Better farming practices are being employed in some cases, and coffee is being planted at higher elevations than before. The cup is still quite basic in some ways, as the varieties planted, environment and altitudes do not culminate in creating a Central America type flavor profile, or other established origins. But it has a soft coffee quality, balanced, good body, and a modicum of acidity.
While there is China coffee production of robusta on the island of Hainan and in Fujian Province, most organized arabica coffee production is from 4 zones in the Yunnan province. So our experience has been entirely with Yunnan coffee.
Starting 10 years ago, we began receiving some interesting emails about Chinese Yunnan Arabica coffee. I had only cupped various types of commercial grade Yunnan coffees grown under 1000 meters.
The emails would read “You can order this coffee in whatever style you want : Central American wet-processed style , Brazilian semi washed or dry-processed style, Sumatran semi wet hull style. It is unique”. The fact is, until recently I have not found much of any flavor in these commercial coffees. It is suited toward the mass “industrial coffee market” meaning the R & G (roasted and ground) coffee market and institutional roasting.
I know that every origin that is newly introduced to the market piques the interest, but that doesn’t always make it good! Variety without quality is not really sustainable.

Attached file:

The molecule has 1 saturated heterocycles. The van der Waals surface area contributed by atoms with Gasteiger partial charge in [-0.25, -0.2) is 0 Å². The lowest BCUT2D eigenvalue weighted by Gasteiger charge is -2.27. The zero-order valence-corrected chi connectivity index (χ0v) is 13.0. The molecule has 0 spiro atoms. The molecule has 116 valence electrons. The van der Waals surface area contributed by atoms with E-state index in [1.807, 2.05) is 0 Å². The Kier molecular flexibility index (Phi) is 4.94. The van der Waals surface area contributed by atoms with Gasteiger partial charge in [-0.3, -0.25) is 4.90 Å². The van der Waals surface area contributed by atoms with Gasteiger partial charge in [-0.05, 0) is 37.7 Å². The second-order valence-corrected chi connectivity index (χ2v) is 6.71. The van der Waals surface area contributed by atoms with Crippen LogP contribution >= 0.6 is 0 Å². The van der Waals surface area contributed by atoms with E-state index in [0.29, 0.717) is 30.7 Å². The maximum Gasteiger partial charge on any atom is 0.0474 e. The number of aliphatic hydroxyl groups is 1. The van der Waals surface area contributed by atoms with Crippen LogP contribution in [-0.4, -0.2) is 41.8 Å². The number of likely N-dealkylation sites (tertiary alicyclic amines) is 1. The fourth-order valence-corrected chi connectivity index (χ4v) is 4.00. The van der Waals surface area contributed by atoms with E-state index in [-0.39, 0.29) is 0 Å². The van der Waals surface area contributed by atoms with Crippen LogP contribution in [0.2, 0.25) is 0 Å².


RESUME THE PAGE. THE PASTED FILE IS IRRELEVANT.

But more recently I received a sample of Yunnan coffee that was markedly better, a specialty-level coffee judging by the cupping results. It was from the ManLao River Plantation, that ranges from 3500-4500 feet, with the coffee coming from smallholder farms as well as a large estate. In fact the main focus of the project is to assist the adjacent farming communities.
The cup was clean, bright and had good sweetness, and was well processed. It was not a fresh new crop sample so it scored 84, but it could be an 85-86 point in the future.
Yunnan can produce good coffee, and sometimes it’s simply a matter of what you are exposed to that colors those perceptions about specific coffee origins.
Sadly for us, the program we were connected to ended, and since then we haven’t seen coffee with the same taste profile, or the same intention to provide a market to small scale producers. We hope to learn more about the quality potential of arabica coffee in China, and see what other zones might be able to produce good coffee!
Images in our gallery are courtesy of ManLao River Plantation, supplied when we last stocked their coffee. Sadly availability has been slim, and the local market is buying most of the production.